New guidance from the Biden administration paves the way for bringing more federal employees back to their official duty stations from telework by lifting a former cap on building occupancy and telling agencies to review their telework policies.
The guidance, in a joint OMB-OPM-GSA memo, provides further instructions to agencies as they plan, in its words, for “an effective, orderly, and safe increased return of federal employees and contractors to the physical workplace”—what it calls “reentry.”
Agencies are to submit general draft plans for “post-reentry personnel policies and work environment” to OMB by June 18; larger agencies are to submit a draft schedule for “phased reentry of personnel” by July 9; and all agencies are to submit final plans, taking into account any feedback, by July 19.
“Agency plans for reentry and post-reentry should be informed by lessons learned during the past 15 months. The agency’s eventual post-pandemic operating state may differ in significant ways from the agency’s pre-pandemic operating state,” it says.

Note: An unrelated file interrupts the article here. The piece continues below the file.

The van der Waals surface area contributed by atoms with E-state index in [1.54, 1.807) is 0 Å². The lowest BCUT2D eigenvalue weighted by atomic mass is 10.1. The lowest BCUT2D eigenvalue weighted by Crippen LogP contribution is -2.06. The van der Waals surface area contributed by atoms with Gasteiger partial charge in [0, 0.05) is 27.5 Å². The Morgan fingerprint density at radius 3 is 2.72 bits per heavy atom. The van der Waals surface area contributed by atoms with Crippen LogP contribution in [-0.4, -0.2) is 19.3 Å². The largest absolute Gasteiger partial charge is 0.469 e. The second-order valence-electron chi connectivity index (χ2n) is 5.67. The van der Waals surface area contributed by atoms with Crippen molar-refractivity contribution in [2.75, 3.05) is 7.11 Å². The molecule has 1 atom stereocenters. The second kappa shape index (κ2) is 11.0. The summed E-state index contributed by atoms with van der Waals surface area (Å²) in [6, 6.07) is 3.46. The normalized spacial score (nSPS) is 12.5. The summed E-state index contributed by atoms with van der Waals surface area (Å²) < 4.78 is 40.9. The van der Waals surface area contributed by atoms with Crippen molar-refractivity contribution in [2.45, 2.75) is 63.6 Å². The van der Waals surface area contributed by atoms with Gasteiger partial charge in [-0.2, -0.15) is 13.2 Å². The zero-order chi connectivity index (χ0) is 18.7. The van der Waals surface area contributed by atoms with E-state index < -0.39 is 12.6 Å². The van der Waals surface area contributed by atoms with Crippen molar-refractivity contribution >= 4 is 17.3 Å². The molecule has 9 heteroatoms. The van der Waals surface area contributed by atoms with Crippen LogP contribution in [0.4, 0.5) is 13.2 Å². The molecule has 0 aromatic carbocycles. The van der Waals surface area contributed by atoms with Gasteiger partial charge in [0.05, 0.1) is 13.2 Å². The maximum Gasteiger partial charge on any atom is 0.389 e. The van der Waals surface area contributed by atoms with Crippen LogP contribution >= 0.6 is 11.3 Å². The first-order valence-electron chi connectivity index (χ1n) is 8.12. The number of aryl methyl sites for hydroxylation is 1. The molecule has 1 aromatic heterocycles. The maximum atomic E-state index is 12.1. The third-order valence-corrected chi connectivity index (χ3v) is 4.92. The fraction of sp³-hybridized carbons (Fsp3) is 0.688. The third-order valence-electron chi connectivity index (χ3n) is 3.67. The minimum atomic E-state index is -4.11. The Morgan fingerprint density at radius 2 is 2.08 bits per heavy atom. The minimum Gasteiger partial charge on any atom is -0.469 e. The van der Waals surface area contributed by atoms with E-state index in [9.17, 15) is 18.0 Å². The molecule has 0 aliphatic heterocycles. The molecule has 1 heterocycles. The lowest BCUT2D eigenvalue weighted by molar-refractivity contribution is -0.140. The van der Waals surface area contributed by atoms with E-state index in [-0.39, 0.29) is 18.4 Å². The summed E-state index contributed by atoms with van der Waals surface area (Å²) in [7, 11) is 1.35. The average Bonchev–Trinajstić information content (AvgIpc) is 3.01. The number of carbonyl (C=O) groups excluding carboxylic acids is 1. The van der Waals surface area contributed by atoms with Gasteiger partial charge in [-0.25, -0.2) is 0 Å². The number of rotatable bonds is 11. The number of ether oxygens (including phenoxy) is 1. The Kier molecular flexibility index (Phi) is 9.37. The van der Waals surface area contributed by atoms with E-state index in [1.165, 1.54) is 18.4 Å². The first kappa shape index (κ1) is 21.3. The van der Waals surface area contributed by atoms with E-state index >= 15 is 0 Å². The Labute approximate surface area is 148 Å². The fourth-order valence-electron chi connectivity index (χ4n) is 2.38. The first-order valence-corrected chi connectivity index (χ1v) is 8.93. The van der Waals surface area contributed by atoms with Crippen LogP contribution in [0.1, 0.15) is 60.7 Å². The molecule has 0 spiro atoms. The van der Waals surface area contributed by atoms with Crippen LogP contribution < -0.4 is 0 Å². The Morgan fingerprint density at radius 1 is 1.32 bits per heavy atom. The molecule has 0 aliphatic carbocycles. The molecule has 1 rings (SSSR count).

It says that a general limit on occupancy to 25 percent of maximum capacity, set by a January memo, is “no longer in effect” although “agencies may establish occupancy limits for specific workplaces as a means of ensuring physical distancing between unvaccinated individuals.”
Before increasing the number of employees in the workplace, it adds, an agency must complete its phased plan for reentry and post-reentry, ensure it has an updated COVID-19 workplace safety plan pursuant to current CDC guidelines, satisfy any applicable collective bargaining obligations, and provide ample notice to any affected employees.”
Agencies also must follow the same steps before changing employees’ telework status, it says. While the government’s overall remains in maximum telework status, the mix of telework and onsite work is a matter of an agency’s discretion, decisions that “must be guided by how they can most effectively achieve their respective missions.”